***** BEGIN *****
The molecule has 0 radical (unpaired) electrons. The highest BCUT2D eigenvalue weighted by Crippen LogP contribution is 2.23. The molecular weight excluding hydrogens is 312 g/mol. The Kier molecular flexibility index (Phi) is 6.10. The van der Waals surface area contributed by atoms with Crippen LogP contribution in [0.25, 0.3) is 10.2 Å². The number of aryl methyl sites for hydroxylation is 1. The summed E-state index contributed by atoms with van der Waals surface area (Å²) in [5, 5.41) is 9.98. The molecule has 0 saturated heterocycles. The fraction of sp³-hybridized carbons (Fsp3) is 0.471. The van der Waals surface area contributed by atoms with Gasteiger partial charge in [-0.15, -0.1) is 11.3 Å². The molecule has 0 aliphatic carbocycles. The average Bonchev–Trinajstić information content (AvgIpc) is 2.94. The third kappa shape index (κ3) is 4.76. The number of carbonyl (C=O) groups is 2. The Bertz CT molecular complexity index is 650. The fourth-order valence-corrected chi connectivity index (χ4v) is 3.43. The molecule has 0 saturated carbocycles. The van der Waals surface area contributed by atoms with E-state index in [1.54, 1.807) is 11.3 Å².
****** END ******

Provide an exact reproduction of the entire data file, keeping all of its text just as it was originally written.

The molecule has 0 radical (unpaired) electrons. The highest BCUT2D eigenvalue weighted by Crippen LogP contribution is 2.23. The molecular weight excluding hydrogens is 312 g/mol. The Kier molecular flexibility index (Phi) is 6.10. The van der Waals surface area contributed by atoms with Crippen LogP contribution in [0.25, 0.3) is 10.2 Å². The number of aryl methyl sites for hydroxylation is 1. The summed E-state index contributed by atoms with van der Waals surface area (Å²) in [5, 5.41) is 9.98. The molecule has 0 saturated heterocycles. The fraction of sp³-hybridized carbons (Fsp3) is 0.471. The van der Waals surface area contributed by atoms with Gasteiger partial charge in [-0.15, -0.1) is 11.3 Å². The molecule has 0 aliphatic carbocycles. The average Bonchev–Trinajstić information content (AvgIpc) is 2.94. The third kappa shape index (κ3) is 4.76. The number of carbonyl (C=O) groups is 2. The Bertz CT molecular complexity index is 650. The fourth-order valence-corrected chi connectivity index (χ4v) is 3.43. The molecule has 0 saturated carbocycles. The van der Waals surface area contributed by atoms with E-state index in [1.54, 1.807) is 11.3 Å².